Diabetes & Weight Management
You already know that being at a healthy weight is important for your overall good health, but it is particularly important for people with diabetes. Achieving and maintaining a healthy weight can help reduce your risk of developing heart disease and high blood pressure, both of which occur at higher rates in people with diabetes. Being at a healthy weight may also be able to reduce your diabetes symptoms and better control your blood glucose levels.
Here are some helpful tips to keep in mind to help you manage your weight:
- Avoid fad diets. Many people turn to fad diets to lose weight. The problem with this type of diet is that they typically omit one or more food groups, which can cause problems when it comes to regulating your blood sugar. Work with your physician or a dietitian to develop a nutritionally balanced eating plan that will work for you.
- Be physically active. Exercise is another important component of managing your weight. In addition to improving your muscle tone and keeping your heart, blood vessels, and lungs healthy, exercise also helps stimulate insulin functioning and may reduce your need for medication. A balanced exercise program can also help reduce your stress level, enhance your mood, and decrease your appetite.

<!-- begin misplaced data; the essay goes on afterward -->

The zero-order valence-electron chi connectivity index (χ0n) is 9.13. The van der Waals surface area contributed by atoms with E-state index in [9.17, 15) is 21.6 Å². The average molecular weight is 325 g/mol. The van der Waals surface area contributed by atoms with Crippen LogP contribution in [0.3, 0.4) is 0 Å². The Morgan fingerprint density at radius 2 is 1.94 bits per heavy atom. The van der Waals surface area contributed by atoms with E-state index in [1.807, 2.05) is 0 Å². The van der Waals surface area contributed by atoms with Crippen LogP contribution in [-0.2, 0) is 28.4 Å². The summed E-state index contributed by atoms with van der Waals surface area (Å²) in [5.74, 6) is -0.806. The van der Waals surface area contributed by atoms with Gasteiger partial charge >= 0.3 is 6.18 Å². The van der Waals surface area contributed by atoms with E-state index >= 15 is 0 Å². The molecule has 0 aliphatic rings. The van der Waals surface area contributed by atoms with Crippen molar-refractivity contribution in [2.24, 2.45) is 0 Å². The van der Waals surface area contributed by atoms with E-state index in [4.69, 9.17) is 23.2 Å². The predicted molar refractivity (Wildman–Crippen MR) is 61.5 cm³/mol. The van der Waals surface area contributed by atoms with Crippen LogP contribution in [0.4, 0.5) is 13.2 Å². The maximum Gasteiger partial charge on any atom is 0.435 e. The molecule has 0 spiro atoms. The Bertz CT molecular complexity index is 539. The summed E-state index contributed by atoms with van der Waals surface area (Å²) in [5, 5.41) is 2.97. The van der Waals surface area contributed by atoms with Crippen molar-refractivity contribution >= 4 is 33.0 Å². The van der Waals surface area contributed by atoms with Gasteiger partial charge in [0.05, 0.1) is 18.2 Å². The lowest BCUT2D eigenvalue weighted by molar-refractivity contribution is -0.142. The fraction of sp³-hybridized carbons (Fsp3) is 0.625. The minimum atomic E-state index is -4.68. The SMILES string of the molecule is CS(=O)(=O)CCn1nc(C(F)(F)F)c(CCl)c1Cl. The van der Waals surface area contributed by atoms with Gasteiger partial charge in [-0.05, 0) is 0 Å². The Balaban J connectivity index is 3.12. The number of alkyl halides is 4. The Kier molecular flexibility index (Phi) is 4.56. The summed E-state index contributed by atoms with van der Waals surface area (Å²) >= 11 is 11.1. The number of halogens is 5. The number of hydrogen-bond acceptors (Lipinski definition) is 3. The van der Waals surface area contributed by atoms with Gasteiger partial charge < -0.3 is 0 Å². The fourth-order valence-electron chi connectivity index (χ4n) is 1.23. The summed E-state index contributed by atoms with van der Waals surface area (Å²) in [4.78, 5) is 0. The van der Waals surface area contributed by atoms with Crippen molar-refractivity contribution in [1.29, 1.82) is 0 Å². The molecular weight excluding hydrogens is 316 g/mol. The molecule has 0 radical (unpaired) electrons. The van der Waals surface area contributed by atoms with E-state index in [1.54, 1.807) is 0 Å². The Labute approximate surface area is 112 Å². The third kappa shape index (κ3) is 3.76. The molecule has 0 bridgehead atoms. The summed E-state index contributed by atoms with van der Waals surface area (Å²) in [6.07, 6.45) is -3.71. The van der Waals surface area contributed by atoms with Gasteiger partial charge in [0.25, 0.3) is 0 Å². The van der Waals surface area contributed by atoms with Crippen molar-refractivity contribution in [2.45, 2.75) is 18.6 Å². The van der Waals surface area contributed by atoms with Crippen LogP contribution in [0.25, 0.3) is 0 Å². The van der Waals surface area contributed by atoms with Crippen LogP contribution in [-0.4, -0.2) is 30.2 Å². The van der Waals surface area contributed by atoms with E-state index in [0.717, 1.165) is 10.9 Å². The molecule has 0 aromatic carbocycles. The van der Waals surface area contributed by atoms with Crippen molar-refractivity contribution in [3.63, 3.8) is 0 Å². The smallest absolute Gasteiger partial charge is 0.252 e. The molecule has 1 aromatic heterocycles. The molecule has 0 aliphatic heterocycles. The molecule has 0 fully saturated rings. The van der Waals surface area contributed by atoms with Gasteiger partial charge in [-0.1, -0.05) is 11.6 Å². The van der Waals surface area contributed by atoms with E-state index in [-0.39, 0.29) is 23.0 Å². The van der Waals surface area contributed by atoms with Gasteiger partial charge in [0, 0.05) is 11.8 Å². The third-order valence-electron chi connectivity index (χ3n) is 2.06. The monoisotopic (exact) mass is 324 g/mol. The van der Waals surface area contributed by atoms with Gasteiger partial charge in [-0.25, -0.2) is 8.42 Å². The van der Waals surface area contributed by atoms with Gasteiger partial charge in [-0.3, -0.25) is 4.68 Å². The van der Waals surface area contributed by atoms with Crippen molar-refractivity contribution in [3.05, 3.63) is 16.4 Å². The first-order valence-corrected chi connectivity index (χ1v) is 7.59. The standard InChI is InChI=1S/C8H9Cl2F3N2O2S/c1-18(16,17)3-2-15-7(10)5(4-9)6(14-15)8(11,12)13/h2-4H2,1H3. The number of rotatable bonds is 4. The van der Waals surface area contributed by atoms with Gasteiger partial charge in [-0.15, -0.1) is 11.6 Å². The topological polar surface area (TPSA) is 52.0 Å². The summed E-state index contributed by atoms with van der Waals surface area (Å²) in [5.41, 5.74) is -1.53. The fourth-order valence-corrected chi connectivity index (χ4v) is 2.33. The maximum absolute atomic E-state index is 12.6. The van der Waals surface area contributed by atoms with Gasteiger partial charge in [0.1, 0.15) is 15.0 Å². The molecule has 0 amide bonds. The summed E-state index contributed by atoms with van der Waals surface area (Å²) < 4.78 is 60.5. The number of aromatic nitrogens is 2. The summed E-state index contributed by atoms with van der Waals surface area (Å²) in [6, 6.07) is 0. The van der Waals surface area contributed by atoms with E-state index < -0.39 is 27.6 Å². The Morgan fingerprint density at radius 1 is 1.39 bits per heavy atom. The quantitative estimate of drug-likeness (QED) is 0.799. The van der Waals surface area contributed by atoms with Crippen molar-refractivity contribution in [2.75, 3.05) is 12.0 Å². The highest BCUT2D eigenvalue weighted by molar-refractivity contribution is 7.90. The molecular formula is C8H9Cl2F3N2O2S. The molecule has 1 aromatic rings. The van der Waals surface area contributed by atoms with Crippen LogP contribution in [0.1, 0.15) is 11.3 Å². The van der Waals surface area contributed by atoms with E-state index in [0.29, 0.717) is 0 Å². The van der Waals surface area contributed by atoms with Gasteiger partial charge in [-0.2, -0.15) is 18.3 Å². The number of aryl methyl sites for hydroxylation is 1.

- Stick to your insulin schedule. If you take insulin to help control your diabetes, it is important that you don’t skip your insulin injections to help lose weight. Delaying or skipping injections can lead to very high blood glucose levels and a serious condition called diabetic ketoacidosis that can result in seizures or coma.
- Don’t skip meals. Skipping meals, breakfast in particular, is one of the worst mistakes that a person trying to lose weight can make, whether they have diabetes or not. Breakfast is actually the most important meal of the day, as it ends the self-imposed fast that occurs during the sleeping hours. It is even more important that people with diabetes not skip meals so that their blood glucose levels don’t drop due to a missed meal.
- Be patient. Don’t be impatient with yourself if the pounds don’t magically melt off once you start a healthy diet and exercise routine. In fact, it’s better if they don’t, since weight that is lost rapidly is often water weight, or worse, muscle mass. This results in any weight that was lost being gained back quickly. Long-lasting weight loss is best accomplished when it is done slowly and steadily. A loss of one to two pounds each week is ideal.
- Avoid excessive snacking. Some people with diabetes eat too many snacks because they are afraid their blood glucose levels will get too low, which can lead to weight gain. Be sure to follow your diabetes control plan and take your medications at the correct times to help avoid weight gain. When you do have a snack, choose healthy foods such as fresh fruit, a small salad, or unbuttered popcorn instead of candy or cookies, which are high in fat, sugar, and calories.